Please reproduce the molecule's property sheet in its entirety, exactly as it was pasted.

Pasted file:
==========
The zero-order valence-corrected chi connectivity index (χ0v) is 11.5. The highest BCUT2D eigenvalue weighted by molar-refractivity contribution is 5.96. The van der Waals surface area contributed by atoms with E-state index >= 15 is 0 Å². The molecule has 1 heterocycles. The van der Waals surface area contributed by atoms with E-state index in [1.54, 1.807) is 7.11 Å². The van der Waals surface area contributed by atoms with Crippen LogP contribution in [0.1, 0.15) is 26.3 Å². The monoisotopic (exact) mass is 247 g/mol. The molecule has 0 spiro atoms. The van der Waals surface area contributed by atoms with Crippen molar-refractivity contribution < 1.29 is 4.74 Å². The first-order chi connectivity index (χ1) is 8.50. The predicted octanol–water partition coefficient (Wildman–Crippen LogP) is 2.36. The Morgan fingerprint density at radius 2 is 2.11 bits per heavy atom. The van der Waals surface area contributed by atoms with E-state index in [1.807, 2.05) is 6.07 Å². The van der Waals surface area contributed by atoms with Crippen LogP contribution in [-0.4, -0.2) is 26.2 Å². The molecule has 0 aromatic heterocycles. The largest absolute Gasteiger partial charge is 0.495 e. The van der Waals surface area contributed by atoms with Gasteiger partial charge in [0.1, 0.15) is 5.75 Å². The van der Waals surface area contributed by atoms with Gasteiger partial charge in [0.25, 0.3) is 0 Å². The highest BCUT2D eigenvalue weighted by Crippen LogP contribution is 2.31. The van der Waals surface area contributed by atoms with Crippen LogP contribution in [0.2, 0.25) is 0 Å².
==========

The zero-order valence-corrected chi connectivity index (χ0v) is 11.5. The highest BCUT2D eigenvalue weighted by molar-refractivity contribution is 5.96. The van der Waals surface area contributed by atoms with E-state index >= 15 is 0 Å². The molecule has 1 heterocycles. The van der Waals surface area contributed by atoms with E-state index in [1.54, 1.807) is 7.11 Å². The van der Waals surface area contributed by atoms with Crippen LogP contribution in [0.1, 0.15) is 26.3 Å². The monoisotopic (exact) mass is 247 g/mol. The molecule has 0 spiro atoms. The van der Waals surface area contributed by atoms with Crippen molar-refractivity contribution < 1.29 is 4.74 Å². The first-order chi connectivity index (χ1) is 8.50. The predicted octanol–water partition coefficient (Wildman–Crippen LogP) is 2.36. The Morgan fingerprint density at radius 2 is 2.11 bits per heavy atom. The van der Waals surface area contributed by atoms with E-state index in [1.807, 2.05) is 6.07 Å². The van der Waals surface area contributed by atoms with Crippen LogP contribution in [-0.4, -0.2) is 26.2 Å². The molecule has 0 aromatic heterocycles. The largest absolute Gasteiger partial charge is 0.495 e. The van der Waals surface area contributed by atoms with Gasteiger partial charge in [0.1, 0.15) is 5.75 Å². The van der Waals surface area contributed by atoms with Gasteiger partial charge in [0.25, 0.3) is 0 Å². The highest BCUT2D eigenvalue weighted by Crippen LogP contribution is 2.31. The van der Waals surface area contributed by atoms with Crippen LogP contribution in [0.2, 0.25) is 0 Å².